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18th November 2020

Professor Neil Herring to receive two major BHF awards

Neil Herring

Exeter College Tutorial Fellow in Preclinical Medicine Professor Neil Herring has been awarded a Senior Clinical Research Fellowship and a Project grant from the British Heart Foundation (BHF) to further critical research into the mechanisms behind heart attacks and heart failure and potential drugs to combat them. This recognition is all the more impressive considering the 50% reduction in research investment this year from the BHF due to the impact of COVID-19.

The BHF awarded a Senior Clinical Research Fellowship to Professor Herring, an Associate Professor at the Department of Physiology, Anatomy and Genetics, to support his group’s work exploring the role of Neuropeptide-Y (NPY) during heart attacks and heart failure. Professor Herring was also awarded a BHF Project grant as a Co-Principal Investigator with Professor Kim Dora in the Department of Pharmacology to explore the mechanisms by which NPY acts on the heart’s small blood vessels during a heart attack.

A heart attack is caused when the blood supply to the heart becomes blocked. Many people still die from this condition owing to life-threatening heart rhythms and/or heart failure, known as a weakened heart. After 50 years of research, beta-blockers are the only drugs that prolong life after a heart attack by preventing dangerous heart rhythms. These drugs target norepinephrine, a chemical that can trigger dangerous heart rhythms when the heart is damaged. Norepinephrine is a type of “neurotransmitter” – chemicals released by a specific group of stimulated nerves.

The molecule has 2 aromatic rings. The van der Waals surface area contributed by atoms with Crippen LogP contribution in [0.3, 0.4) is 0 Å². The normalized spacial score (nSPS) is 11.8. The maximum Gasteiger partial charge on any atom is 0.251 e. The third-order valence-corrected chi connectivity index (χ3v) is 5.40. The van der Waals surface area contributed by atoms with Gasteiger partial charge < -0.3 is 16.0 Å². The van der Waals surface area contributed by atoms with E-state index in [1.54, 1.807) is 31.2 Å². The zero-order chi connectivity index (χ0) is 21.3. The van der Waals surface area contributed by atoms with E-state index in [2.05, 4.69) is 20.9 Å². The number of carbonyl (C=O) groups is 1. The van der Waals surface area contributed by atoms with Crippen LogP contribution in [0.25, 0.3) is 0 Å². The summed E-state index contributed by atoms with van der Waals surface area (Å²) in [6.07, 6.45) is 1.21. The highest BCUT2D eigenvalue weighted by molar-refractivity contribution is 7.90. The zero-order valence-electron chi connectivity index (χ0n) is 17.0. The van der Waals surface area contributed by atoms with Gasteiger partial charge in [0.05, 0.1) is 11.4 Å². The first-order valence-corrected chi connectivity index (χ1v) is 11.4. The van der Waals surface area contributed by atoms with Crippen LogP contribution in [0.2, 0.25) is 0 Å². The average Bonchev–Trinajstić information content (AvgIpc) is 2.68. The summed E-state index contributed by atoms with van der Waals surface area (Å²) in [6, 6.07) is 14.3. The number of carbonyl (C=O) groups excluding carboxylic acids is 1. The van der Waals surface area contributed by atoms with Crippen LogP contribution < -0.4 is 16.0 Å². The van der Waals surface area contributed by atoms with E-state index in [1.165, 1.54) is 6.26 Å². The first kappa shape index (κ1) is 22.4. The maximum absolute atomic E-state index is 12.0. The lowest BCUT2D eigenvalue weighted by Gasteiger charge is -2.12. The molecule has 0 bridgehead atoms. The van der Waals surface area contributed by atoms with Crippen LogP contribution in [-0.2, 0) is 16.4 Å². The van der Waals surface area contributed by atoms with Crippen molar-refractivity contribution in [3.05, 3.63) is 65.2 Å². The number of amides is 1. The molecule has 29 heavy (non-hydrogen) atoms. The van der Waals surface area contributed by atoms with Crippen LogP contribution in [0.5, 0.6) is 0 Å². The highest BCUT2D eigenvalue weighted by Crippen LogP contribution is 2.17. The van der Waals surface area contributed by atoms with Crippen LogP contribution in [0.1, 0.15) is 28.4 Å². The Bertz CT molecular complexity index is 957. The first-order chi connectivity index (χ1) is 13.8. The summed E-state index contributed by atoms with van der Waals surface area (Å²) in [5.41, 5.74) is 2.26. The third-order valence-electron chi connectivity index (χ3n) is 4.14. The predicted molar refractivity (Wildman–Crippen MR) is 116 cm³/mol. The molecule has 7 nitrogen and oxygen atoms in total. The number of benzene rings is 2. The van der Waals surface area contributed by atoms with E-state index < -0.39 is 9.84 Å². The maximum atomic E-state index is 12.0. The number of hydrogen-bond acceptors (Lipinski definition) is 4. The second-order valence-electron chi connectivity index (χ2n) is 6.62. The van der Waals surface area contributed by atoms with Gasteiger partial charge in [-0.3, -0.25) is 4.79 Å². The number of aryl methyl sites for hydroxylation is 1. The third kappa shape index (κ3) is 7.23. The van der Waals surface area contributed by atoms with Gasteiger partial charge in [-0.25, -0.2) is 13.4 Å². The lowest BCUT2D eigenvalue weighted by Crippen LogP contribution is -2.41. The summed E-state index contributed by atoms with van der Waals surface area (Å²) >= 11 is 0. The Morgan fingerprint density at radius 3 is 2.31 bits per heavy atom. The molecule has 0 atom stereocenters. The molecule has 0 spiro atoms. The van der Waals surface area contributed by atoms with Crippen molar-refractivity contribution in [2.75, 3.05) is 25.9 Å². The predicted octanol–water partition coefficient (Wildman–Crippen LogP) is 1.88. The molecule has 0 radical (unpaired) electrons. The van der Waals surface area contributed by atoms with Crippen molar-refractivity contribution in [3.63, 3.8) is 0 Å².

Through two recent papers in the European Heart Journal and a paper in JAMA Cardiology, the Herring Lab have discovered that the same group of nerves also release a neurotransmitter called neuropeptide-Y (NPY), and that levels of NPY within the heart are very high following a heart attack and during heart failure. They have shown that NPY can trigger dangerous heart rhythms and worsen heart failure by further restricting the heart’s blood supply.

The aims of these new grants are three-fold: to discover whether standard blood samples taken from veins to measure NPY can help doctors identify patients at highest risk of death, to better understand the role that NPY plays in controlling the heart and vasculature through the disease process, and to test the impact of potential drugs that combat its actions.

BHF Senior Clinical Research Fellowships are designed to provide career opportunities in established research institutions in the UK for outstanding Consultant Clinician Scientists with a track record of internationally competitive research who are expected to reach Chair level within 10 years. More information can be found on the BHF’s What we fund webpages.

This article is courtesy of the Department of Physiology, Anatomy and Genetics, originally published on 12 November 2020.

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